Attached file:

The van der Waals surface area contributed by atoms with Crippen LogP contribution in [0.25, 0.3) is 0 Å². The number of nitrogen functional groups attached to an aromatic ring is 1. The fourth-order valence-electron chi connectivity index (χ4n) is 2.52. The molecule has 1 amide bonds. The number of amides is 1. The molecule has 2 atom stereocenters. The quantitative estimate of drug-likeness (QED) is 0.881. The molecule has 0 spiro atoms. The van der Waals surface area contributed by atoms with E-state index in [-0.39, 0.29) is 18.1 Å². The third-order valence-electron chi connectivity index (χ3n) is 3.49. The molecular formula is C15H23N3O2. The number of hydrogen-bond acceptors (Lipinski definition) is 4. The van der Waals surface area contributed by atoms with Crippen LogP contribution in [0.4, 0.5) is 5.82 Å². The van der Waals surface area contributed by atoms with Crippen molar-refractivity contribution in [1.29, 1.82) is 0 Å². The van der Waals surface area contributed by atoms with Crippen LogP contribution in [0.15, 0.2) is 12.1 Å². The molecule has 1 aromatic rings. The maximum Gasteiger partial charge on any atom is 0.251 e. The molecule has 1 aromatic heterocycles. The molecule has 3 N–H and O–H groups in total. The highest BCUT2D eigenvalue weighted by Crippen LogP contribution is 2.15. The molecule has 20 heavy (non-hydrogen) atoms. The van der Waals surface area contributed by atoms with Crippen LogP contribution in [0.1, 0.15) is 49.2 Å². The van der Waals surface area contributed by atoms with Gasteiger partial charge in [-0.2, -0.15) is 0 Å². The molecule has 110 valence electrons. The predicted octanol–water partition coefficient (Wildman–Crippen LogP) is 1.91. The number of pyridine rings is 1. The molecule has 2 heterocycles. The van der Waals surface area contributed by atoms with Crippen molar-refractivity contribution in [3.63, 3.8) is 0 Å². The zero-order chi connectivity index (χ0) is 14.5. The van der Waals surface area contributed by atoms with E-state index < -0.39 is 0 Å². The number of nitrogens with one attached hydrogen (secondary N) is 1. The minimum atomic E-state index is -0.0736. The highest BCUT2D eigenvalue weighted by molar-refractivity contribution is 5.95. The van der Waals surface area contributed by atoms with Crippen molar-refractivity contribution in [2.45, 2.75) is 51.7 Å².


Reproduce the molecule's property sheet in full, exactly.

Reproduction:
The van der Waals surface area contributed by atoms with Crippen LogP contribution in [0.25, 0.3) is 0 Å². The number of nitrogen functional groups attached to an aromatic ring is 1. The fourth-order valence-electron chi connectivity index (χ4n) is 2.52. The molecule has 1 amide bonds. The number of amides is 1. The molecule has 2 atom stereocenters. The quantitative estimate of drug-likeness (QED) is 0.881. The molecule has 0 spiro atoms. The van der Waals surface area contributed by atoms with E-state index in [-0.39, 0.29) is 18.1 Å². The third-order valence-electron chi connectivity index (χ3n) is 3.49. The molecular formula is C15H23N3O2. The number of hydrogen-bond acceptors (Lipinski definition) is 4. The van der Waals surface area contributed by atoms with Crippen LogP contribution in [0.4, 0.5) is 5.82 Å². The van der Waals surface area contributed by atoms with Crippen molar-refractivity contribution in [1.29, 1.82) is 0 Å². The van der Waals surface area contributed by atoms with Crippen LogP contribution in [0.15, 0.2) is 12.1 Å². The molecule has 1 aromatic rings. The maximum Gasteiger partial charge on any atom is 0.251 e. The molecule has 1 aromatic heterocycles. The molecule has 3 N–H and O–H groups in total. The highest BCUT2D eigenvalue weighted by Crippen LogP contribution is 2.15. The molecule has 20 heavy (non-hydrogen) atoms. The van der Waals surface area contributed by atoms with Crippen LogP contribution in [0.1, 0.15) is 49.2 Å². The van der Waals surface area contributed by atoms with Gasteiger partial charge in [-0.2, -0.15) is 0 Å². The molecule has 110 valence electrons. The predicted octanol–water partition coefficient (Wildman–Crippen LogP) is 1.91. The number of pyridine rings is 1. The molecule has 2 heterocycles. The van der Waals surface area contributed by atoms with Crippen molar-refractivity contribution in [3.63, 3.8) is 0 Å². The zero-order chi connectivity index (χ0) is 14.5. The van der Waals surface area contributed by atoms with E-state index < -0.39 is 0 Å². The number of nitrogens with one attached hydrogen (secondary N) is 1. The minimum atomic E-state index is -0.0736. The highest BCUT2D eigenvalue weighted by molar-refractivity contribution is 5.95. The van der Waals surface area contributed by atoms with Crippen molar-refractivity contribution in [2.45, 2.75) is 51.7 Å².